The peasants also pay taxes regardless of the harvest’s bounties. In a bad year, peasants don’t eat. The local pyramid is the Baron, the Baron’s men, the local non-food producers, and finally, the peasants.

The Baron give the taxes to the Baron’s boss, the Duke. The Duke takes enough from all aggregated villages to pay for himself, his household, invest heavily in his holdings, including cities, towns, colleges, monasteries, and other developments, and pay the King. The peasants must produce enough for themselves + many.

Population Density and Ecology

As the population rises, the village needs more calories to sustain itself. The more calories, the more land, and animals. The more land cultivated for food, the more humans cut down and rearrange the ecology to fit their needs. Humans dam rivers. They divert water for irrigation. They cut down forests, drain swamps, and turn grazing land into plowed land. This activity causes erosion, long term soil damage, and drainage issues. It depopulates the land of wild animals, causes overfishing, etc.

Once humans — or anything eating food — over-populates, they put pressure on the amount of land available to cultivate for calories. Once people run out of land, they starve. Once they die, populations either shrink to fit the size of the ecological niche (as in most populations worldwide until ~13th century) or the population overgrows and overruns niches.

Without population stability, the end result is massive ecological damage. If the population is stable and land use is stable, humans hold the damage to a minimum. If another group moves into the niche, or the population undergoes an explosion, people will exert ecological pressure on the system.

Ecological damage means people do not eat.

For example, slash and burn will produce fruitful harvests for a short period. Over a long period of time, as the plants grow back slower and slower, the harvests get smaller. Eventually, the land is ruined and produces no harvest.

Another example. Ancient Sumerians dammed up the Tigris to irrigate their fields of wheat. Except, the Tigris’s water contains silt. Salt doesn’t bother the plants but, over time, salt sank into the water table. The land was destroyed. Ur was abandoned. The entire Sumerian Empire collapsed. Today, the land around Ur is still uninhabitable.

We’ve established: In good times, the population grows. A growing population means cultivating more land aggressively. Cultivating too much land leads to ecological damage. Ecological damage leads to lower yields.

The four dozen goblins moved in and directly competed with the peasants. They stripped the local forests for the edible game. Then they were hungry and went after the readiest source of protein around — the cows.

A single cow is more valuable than the life of a peasant. The cows pull plows, gives milk, makes more cows, and provides protein. Losing a cow is anger making.

Worse, the peasants live on the edge of a knife to fulfill their own food and tax responsibilities. The loss of a few cows and a field is devastating to their yearly tax bills. The peasants — and the Baron — are frantic to stop the goblins from eating their crops.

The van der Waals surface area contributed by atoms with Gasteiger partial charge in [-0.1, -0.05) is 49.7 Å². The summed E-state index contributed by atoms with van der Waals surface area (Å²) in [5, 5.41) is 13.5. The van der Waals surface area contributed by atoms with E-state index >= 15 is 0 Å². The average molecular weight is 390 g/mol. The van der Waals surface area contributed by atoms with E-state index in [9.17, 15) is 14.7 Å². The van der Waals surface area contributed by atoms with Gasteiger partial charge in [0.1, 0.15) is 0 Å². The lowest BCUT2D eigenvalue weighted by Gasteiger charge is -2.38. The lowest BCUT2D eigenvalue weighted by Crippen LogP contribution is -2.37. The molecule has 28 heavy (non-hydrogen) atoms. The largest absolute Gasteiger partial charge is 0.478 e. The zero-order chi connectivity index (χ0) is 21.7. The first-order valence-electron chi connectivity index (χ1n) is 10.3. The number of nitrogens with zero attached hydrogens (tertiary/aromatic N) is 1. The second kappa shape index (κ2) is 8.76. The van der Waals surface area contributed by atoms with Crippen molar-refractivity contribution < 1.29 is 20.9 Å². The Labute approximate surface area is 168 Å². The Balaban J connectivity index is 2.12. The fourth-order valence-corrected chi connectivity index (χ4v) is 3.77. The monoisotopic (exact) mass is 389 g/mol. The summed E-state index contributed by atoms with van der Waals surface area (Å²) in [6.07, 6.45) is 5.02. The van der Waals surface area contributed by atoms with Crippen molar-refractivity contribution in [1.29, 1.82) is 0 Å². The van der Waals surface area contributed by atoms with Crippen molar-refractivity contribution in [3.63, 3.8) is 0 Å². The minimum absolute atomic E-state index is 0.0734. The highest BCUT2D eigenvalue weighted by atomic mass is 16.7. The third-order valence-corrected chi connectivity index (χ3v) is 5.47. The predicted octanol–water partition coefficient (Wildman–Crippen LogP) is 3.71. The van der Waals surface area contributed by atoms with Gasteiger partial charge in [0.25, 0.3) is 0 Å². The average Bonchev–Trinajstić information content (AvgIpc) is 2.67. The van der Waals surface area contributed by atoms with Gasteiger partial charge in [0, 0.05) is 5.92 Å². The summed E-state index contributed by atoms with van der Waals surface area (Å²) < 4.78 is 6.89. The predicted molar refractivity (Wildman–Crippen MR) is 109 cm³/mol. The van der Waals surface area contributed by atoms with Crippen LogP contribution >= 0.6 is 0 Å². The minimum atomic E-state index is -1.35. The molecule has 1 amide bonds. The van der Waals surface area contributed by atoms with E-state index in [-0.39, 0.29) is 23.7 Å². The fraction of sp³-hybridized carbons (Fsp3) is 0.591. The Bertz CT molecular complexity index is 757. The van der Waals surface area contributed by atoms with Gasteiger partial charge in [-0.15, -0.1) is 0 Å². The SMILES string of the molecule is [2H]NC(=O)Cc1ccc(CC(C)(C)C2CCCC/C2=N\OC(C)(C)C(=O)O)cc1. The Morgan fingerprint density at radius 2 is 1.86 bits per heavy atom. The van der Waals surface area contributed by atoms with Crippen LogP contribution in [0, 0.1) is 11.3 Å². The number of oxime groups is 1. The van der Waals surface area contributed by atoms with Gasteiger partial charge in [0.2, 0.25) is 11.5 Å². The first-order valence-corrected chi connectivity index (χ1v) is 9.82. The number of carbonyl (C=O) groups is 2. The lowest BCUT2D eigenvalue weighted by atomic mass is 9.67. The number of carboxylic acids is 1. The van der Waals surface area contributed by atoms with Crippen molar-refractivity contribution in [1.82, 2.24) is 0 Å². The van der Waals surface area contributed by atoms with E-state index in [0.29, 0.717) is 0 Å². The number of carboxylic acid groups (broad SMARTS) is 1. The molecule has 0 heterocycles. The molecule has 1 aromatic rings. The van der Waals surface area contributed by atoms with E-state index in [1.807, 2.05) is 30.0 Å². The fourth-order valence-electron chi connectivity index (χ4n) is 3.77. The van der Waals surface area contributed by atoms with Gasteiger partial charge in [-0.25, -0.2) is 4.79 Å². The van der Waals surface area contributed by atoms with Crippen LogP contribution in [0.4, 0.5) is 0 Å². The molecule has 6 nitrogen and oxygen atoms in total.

Conflict and War

When two groups move into the same ecological niche in the same proximity, the second group impacts the population of the first. Once impacted, people’s ability to produce food decreases. Then, people cannot pay their taxes.

This is a quick way to a hot conflict. If no one can persuade the impacting group to leave the ecological niche, then everyone is going to fight over it. Tax collectors are going to get their due. Rent extractors will pay for adventurers.

Conflicts over ecological niches are constant throughout history. You enter my niche, my friends and I are going to kill you for it. You compete with my land and my food, and we’re going to kill you and your family. Don’t move here.

No man’s zones are common in pre-industrial societies of all sorts. Even if the land in the no man’s zone is habitable and farmable, entering the zone means death. The fallow land between one society and another helped mitigate conflict.

Here’s an example:

Your people are living on a bad, unfarmable finger of land. They’re starving and need food. You decide the hell with it and gamble. Maybe you’ll win, or maybe you’ll die.

You arm everyone. You send your warbands to annex land from your neighbors. You get lucky. You’re stronger. You slaughter your neighbors. You enslave survivors to work your brand new farms. You produce extra non-food producers who can raid the next land over.

Rinse, repeat. You build yourself a small kingdom. Then you, too, can be a non-food tax collecting extractor as you force all your people back to lands — now with bonus slave labor! Until you run into a Kingdom pulling the same trick.

What are the goblin’s motivations?

We’ve established: People moving into each other’s lands and consuming resources raises the chances of violent conflict.

The peasants fight back against the goblins, but they’re not permitted by King’s Law to own weapons. After several deaths and the yearly taxes at risk, the Baron makes the economic calculation to rid himself of these goblins. He sends in his soldiers and loses one to the hill-infesting menace. After this, the Baron appeals to the Duke.